One of the first days my son ran on the treadmill, he had a goal of 10 minutes. He did a fine job for 9 minutes and 50 seconds, at which point he pushed the “Off” button.

I asked him, “That’s it?” He looked at me, confused. “What?! I did about 10 minutes! What is 10 more seconds? Wasn’t that good enough?!”

And so I explained to him: 10 more seconds is the difference between getting by as good enough (just as he said) and being excellent.

Cutting yourself short – even by 10 seconds – tells your brain that you don’t believe you are good enough to be excellent.

I asked him, “Are you physically able to run another 10 seconds?”

“Yes, of course I can,” he replied.

“Then you can choose excellence. What kind of life do you want to live? Do you want to be climbing mountains or watching other people do it? Do you want to be inventing things, or just wishing you did?” (The conversation was a little longer than this, but you get my drift).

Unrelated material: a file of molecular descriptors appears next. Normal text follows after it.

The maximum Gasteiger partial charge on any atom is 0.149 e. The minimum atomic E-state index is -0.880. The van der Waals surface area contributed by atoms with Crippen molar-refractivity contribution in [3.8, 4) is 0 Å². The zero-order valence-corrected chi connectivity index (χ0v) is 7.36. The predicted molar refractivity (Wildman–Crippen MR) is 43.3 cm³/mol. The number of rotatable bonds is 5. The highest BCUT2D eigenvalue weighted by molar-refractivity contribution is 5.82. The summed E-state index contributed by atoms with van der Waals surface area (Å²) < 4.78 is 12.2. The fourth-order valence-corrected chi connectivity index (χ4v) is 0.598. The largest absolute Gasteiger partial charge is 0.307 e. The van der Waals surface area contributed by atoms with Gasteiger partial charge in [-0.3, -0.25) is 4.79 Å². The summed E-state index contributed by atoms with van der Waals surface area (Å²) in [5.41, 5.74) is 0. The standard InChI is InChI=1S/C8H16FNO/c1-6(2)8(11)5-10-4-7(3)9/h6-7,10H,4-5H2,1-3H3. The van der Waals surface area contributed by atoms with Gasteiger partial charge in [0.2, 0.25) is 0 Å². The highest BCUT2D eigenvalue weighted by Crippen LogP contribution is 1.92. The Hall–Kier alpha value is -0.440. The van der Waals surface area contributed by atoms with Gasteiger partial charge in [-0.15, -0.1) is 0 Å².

My son thought about it for a second, and to my absolute astonishment he turned the treadmill back on. AND, instead of just finishing 10 seconds he chose to run 2 more minutes. He chose SUPER excellence! That morning I got to love up on him and tell him just how excellent he was and how amazing the choice he had just made was. And in return, he walked off the treadmill after those two minutes feeling proud and… well… excellent.